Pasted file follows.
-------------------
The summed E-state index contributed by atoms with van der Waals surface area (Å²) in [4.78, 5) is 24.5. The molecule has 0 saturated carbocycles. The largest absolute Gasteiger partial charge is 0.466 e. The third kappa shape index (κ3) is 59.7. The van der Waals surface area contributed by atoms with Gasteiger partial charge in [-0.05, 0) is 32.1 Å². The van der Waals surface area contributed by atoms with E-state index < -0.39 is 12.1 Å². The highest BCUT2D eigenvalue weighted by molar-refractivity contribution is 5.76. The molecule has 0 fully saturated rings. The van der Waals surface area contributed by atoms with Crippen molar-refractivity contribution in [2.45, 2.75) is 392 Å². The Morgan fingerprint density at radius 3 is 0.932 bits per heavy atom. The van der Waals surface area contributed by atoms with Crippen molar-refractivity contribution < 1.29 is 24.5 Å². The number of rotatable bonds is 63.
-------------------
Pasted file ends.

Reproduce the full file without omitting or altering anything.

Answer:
The summed E-state index contributed by atoms with van der Waals surface area (Å²) in [4.78, 5) is 24.5. The molecule has 0 saturated carbocycles. The largest absolute Gasteiger partial charge is 0.466 e. The third kappa shape index (κ3) is 59.7. The van der Waals surface area contributed by atoms with Gasteiger partial charge in [-0.05, 0) is 32.1 Å². The van der Waals surface area contributed by atoms with E-state index < -0.39 is 12.1 Å². The highest BCUT2D eigenvalue weighted by molar-refractivity contribution is 5.76. The molecule has 0 fully saturated rings. The van der Waals surface area contributed by atoms with Crippen molar-refractivity contribution in [2.45, 2.75) is 392 Å². The Morgan fingerprint density at radius 3 is 0.932 bits per heavy atom. The van der Waals surface area contributed by atoms with Crippen molar-refractivity contribution < 1.29 is 24.5 Å². The number of rotatable bonds is 63.